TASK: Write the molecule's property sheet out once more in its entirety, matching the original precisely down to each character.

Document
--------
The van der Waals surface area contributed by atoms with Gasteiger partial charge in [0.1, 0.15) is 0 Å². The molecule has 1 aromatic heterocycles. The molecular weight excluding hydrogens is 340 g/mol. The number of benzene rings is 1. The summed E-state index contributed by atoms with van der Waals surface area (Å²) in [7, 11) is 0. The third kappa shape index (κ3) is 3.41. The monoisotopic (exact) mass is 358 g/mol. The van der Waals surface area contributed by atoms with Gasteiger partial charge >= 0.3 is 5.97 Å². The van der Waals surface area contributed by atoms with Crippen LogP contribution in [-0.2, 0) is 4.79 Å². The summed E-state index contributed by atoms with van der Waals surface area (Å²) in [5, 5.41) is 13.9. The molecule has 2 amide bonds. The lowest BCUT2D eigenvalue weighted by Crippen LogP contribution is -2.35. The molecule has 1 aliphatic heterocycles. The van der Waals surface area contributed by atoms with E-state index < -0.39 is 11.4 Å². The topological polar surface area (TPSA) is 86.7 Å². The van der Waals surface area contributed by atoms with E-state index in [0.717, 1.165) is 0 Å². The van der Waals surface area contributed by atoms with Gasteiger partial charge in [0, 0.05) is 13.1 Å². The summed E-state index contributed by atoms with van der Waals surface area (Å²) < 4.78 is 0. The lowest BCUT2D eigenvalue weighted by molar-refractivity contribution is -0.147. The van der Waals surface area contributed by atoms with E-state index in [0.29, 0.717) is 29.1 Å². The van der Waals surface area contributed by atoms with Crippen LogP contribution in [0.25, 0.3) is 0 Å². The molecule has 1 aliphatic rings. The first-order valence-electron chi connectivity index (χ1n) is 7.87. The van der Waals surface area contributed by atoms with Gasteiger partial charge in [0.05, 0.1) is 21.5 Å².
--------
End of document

The van der Waals surface area contributed by atoms with Gasteiger partial charge in [0.1, 0.15) is 0 Å². The molecule has 1 aromatic heterocycles. The molecular weight excluding hydrogens is 340 g/mol. The number of benzene rings is 1. The summed E-state index contributed by atoms with van der Waals surface area (Å²) in [7, 11) is 0. The third kappa shape index (κ3) is 3.41. The monoisotopic (exact) mass is 358 g/mol. The van der Waals surface area contributed by atoms with Gasteiger partial charge >= 0.3 is 5.97 Å². The van der Waals surface area contributed by atoms with Crippen LogP contribution in [-0.2, 0) is 4.79 Å². The summed E-state index contributed by atoms with van der Waals surface area (Å²) in [5, 5.41) is 13.9. The molecule has 2 amide bonds. The lowest BCUT2D eigenvalue weighted by Crippen LogP contribution is -2.35. The molecule has 1 aliphatic heterocycles. The van der Waals surface area contributed by atoms with E-state index < -0.39 is 11.4 Å². The topological polar surface area (TPSA) is 86.7 Å². The van der Waals surface area contributed by atoms with E-state index in [0.717, 1.165) is 0 Å². The van der Waals surface area contributed by atoms with Gasteiger partial charge in [0, 0.05) is 13.1 Å². The summed E-state index contributed by atoms with van der Waals surface area (Å²) < 4.78 is 0. The lowest BCUT2D eigenvalue weighted by molar-refractivity contribution is -0.147. The van der Waals surface area contributed by atoms with E-state index in [0.29, 0.717) is 29.1 Å². The van der Waals surface area contributed by atoms with Crippen LogP contribution in [0.25, 0.3) is 0 Å². The molecule has 1 aliphatic rings. The first-order valence-electron chi connectivity index (χ1n) is 7.87. The van der Waals surface area contributed by atoms with Gasteiger partial charge in [0.05, 0.1) is 21.5 Å².